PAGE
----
The first internationally recognized young surfing phenom, Wayne’s 7’0” stubby surfboard & performance surfing showed how shortboards could be ridden.
“It's probably very hard for people to understand how many dead ends, how many failures we had, how much work and discipline and effort that went into [making surfboards] in those years.” - Wayne Lynch, 2017
Santa Barbara native and North Shore transplant who started shaping for a 5 Year old John John Florence, eventually helping him win two consecutive world titles.
“I ride a board at Rincon, catch three waves, and I'm going to do more on those three waves and feel that board more than I will in a week in Hawaii” - Jon Pyzel, 2017
Master craftsman who worked alongside Renny Yater
“Renny Yater is this guy that just embodies an aura of how a surfer should live and what it should look like. How you should go about it. How you should act. He has total self confidence, and no boasting, and no air of ego, he just lives the life. It's the real deal. His influence is unspoken it's all by example.” - Marc Andreini, 2017
1977 World Champion, Pipe Master and prototypical Professional Surfer who emerged from Durban, South Africa to make Santa Barbara his home.
“I like the performance aspect. Certainly, I’ve got some boards that you go out there, you’re going to have fun and have a good time on. But when I want to push myself, I like to take out what's cutting edge.” - Shaun Tomson, 2017
Ryan represents a new perspective in “alternative” surfing experiences, and carries the torch for hand-shaped surfcraft.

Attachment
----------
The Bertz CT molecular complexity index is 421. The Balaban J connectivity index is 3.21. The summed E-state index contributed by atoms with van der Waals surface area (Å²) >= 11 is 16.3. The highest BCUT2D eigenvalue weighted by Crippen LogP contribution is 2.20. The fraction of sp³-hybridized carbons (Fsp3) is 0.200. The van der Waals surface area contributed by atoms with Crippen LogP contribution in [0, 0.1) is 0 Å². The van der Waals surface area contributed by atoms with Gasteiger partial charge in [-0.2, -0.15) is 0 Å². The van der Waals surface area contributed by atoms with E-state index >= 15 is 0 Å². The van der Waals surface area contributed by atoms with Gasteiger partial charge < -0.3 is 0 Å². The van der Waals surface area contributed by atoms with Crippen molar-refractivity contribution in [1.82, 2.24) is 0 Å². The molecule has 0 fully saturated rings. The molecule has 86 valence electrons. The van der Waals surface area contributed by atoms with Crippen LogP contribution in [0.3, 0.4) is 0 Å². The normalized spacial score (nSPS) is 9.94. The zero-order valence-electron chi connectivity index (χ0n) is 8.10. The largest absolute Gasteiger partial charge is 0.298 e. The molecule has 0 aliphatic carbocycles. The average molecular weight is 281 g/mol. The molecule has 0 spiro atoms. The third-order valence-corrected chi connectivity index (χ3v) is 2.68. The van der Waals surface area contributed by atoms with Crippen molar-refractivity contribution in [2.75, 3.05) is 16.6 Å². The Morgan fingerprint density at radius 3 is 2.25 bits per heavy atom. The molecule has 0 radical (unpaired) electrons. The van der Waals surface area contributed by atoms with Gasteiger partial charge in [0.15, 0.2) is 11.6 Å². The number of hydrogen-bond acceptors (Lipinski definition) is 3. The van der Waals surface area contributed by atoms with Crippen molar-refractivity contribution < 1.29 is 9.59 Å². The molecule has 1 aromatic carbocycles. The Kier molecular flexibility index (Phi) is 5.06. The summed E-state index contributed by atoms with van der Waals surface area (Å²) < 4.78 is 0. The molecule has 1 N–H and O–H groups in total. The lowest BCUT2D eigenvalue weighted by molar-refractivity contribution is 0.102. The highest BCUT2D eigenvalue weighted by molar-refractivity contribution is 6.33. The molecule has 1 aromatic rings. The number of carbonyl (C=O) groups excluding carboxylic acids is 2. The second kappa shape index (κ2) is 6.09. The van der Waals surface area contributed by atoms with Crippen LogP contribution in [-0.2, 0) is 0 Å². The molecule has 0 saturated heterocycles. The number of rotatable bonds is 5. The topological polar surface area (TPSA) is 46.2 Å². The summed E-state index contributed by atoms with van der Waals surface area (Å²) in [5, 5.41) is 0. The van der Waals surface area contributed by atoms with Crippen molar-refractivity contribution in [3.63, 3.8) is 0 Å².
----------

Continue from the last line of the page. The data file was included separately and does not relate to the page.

“As a young guy there's definitely an overlap. You can't help but be inspired by the same things that inspired George and Renny and all the guys.” - Ryan Lovelace, 2017
Professional surfer on the world circuit, and proud son of Santa Barbara.
“When I was a kid all I wanted to do was ride Channel Islands.” - Conner Coffin, 2017
John "Ike" Eichert
John “Ike” Eichert is a surfboard shaper, an innovator, and a polymath who was central to Santa Barbara's nascent board building industry before moving to Alaska to pursue commercial fishing. George Greenough and Ike became friends in elementary school, and when George needed tips on fiberglassing, he went to Ike. The template for George’s first kneeboard was drawn on tar paper spread on Ike’s shop floor.
“ the best part of the longboard period was from '65 to '68. Those were the best longboards, in my opinion. They got lighter. They got more maneuverable. They had enough flex in them to where the step deck - actually - you could bend the nose down and make it flatter for nose riding.” - John Eichert, 2017